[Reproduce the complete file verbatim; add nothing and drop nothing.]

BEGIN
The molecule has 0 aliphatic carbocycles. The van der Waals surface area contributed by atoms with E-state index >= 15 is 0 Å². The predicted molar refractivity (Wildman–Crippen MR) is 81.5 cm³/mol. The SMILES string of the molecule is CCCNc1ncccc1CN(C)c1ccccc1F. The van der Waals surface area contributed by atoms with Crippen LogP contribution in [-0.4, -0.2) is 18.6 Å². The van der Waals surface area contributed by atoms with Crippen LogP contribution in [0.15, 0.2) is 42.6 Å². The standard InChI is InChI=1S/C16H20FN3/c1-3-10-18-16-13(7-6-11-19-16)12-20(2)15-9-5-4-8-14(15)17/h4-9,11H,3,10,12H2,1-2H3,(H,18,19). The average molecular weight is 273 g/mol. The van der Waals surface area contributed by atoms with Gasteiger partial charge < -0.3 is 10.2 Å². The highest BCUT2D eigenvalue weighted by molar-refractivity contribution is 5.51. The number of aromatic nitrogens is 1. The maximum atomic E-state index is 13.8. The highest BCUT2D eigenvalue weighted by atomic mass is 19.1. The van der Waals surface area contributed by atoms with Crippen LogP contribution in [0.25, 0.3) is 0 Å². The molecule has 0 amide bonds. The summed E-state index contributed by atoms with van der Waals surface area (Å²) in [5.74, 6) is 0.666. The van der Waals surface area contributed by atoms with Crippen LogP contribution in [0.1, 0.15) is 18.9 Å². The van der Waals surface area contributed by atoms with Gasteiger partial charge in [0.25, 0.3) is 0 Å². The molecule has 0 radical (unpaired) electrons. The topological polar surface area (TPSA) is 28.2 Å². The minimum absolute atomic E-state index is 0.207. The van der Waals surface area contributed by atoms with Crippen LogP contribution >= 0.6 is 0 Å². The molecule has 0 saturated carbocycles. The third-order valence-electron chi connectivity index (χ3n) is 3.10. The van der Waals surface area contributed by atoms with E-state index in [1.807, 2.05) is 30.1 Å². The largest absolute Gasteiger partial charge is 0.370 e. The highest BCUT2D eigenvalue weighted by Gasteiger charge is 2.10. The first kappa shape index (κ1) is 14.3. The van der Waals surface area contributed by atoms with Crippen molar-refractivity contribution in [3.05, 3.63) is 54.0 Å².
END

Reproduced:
The molecule has 0 aliphatic carbocycles. The van der Waals surface area contributed by atoms with E-state index >= 15 is 0 Å². The predicted molar refractivity (Wildman–Crippen MR) is 81.5 cm³/mol. The SMILES string of the molecule is CCCNc1ncccc1CN(C)c1ccccc1F. The van der Waals surface area contributed by atoms with Crippen LogP contribution in [-0.4, -0.2) is 18.6 Å². The van der Waals surface area contributed by atoms with Crippen LogP contribution in [0.15, 0.2) is 42.6 Å². The standard InChI is InChI=1S/C16H20FN3/c1-3-10-18-16-13(7-6-11-19-16)12-20(2)15-9-5-4-8-14(15)17/h4-9,11H,3,10,12H2,1-2H3,(H,18,19). The average molecular weight is 273 g/mol. The van der Waals surface area contributed by atoms with Gasteiger partial charge < -0.3 is 10.2 Å². The highest BCUT2D eigenvalue weighted by molar-refractivity contribution is 5.51. The number of aromatic nitrogens is 1. The maximum atomic E-state index is 13.8. The highest BCUT2D eigenvalue weighted by atomic mass is 19.1. The van der Waals surface area contributed by atoms with Crippen LogP contribution in [0.25, 0.3) is 0 Å². The molecule has 0 amide bonds. The summed E-state index contributed by atoms with van der Waals surface area (Å²) in [5.74, 6) is 0.666. The van der Waals surface area contributed by atoms with Crippen LogP contribution in [0.1, 0.15) is 18.9 Å². The van der Waals surface area contributed by atoms with Gasteiger partial charge in [0.25, 0.3) is 0 Å². The molecule has 0 radical (unpaired) electrons. The topological polar surface area (TPSA) is 28.2 Å². The minimum absolute atomic E-state index is 0.207. The van der Waals surface area contributed by atoms with Crippen LogP contribution >= 0.6 is 0 Å². The molecule has 0 saturated carbocycles. The third-order valence-electron chi connectivity index (χ3n) is 3.10. The van der Waals surface area contributed by atoms with E-state index in [1.807, 2.05) is 30.1 Å². The largest absolute Gasteiger partial charge is 0.370 e. The highest BCUT2D eigenvalue weighted by Gasteiger charge is 2.10. The first kappa shape index (κ1) is 14.3. The van der Waals surface area contributed by atoms with Crippen molar-refractivity contribution in [3.05, 3.63) is 54.0 Å².